Malik, Darren R. (2010-05). Evaluation of Composite Alumina Nanoparticle and Nitrate Eutectic Materials for use in Concentrating Solar Power Plants. Master's Thesis.
The focus of this research was to create and characterize high temperature alumina and
nitrate salt eutectic nanofluids for use in thermal energy storage (TES) systems. The nitrate
eutectic was originally used in the TES system demonstrated as part of the Solar Two power
tower and is currently employed as the TES material at Andasol 1 in Spain. Concentrations of
alumina nanoparticles between 0.1% and 10% by weight were introduced into the base material
in an effort to create nanofluids which would exhibit improved specific heat capacity to reduce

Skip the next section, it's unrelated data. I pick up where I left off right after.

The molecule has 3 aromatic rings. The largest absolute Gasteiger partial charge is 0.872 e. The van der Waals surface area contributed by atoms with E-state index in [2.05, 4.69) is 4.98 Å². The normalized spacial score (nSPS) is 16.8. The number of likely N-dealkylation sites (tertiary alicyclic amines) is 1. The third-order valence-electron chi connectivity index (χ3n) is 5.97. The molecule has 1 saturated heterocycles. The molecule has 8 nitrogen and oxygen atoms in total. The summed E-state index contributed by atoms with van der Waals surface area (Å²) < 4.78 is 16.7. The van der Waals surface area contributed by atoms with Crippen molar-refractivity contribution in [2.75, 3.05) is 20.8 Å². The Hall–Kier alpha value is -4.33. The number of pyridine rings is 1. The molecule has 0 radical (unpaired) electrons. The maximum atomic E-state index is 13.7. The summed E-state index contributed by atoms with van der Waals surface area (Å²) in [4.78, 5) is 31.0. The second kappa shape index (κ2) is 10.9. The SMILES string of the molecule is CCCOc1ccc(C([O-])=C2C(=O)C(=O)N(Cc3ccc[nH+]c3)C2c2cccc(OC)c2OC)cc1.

the $/kWht thermal energy storage system costs.
The composite materials were created using an aqueous mixing method in which both
the nanoparticles and nitrate eutectic were placed into solution using acidic water. This solution
was then sonicated in an ultrasonic bath in an effort to reduce nanoparticle agglomeration and to
improve homogeneity. After boiling off the excess water, the nanoparticle-nitrate eutectic
composite was recovered for characterization. The thermal properties of both the composite and
base materials were characterized using the differential scanning calorimetry techniques outlined
in ASTM E 1269.
The created nanofluids were not stable and did not offer a cost-effective alternative to
the current nitrate eutectic TES material. Despite these setbacks, a positive correlation between
alumina concentration and nanofluid specific heat was demonstrated. Additionally, the specific heat capacities of the created nanofluids exceeded that predicted by the current theoretical
models. These findings suggest that further work in the field of high temperature nanofluids for
use in TES systems is warranted.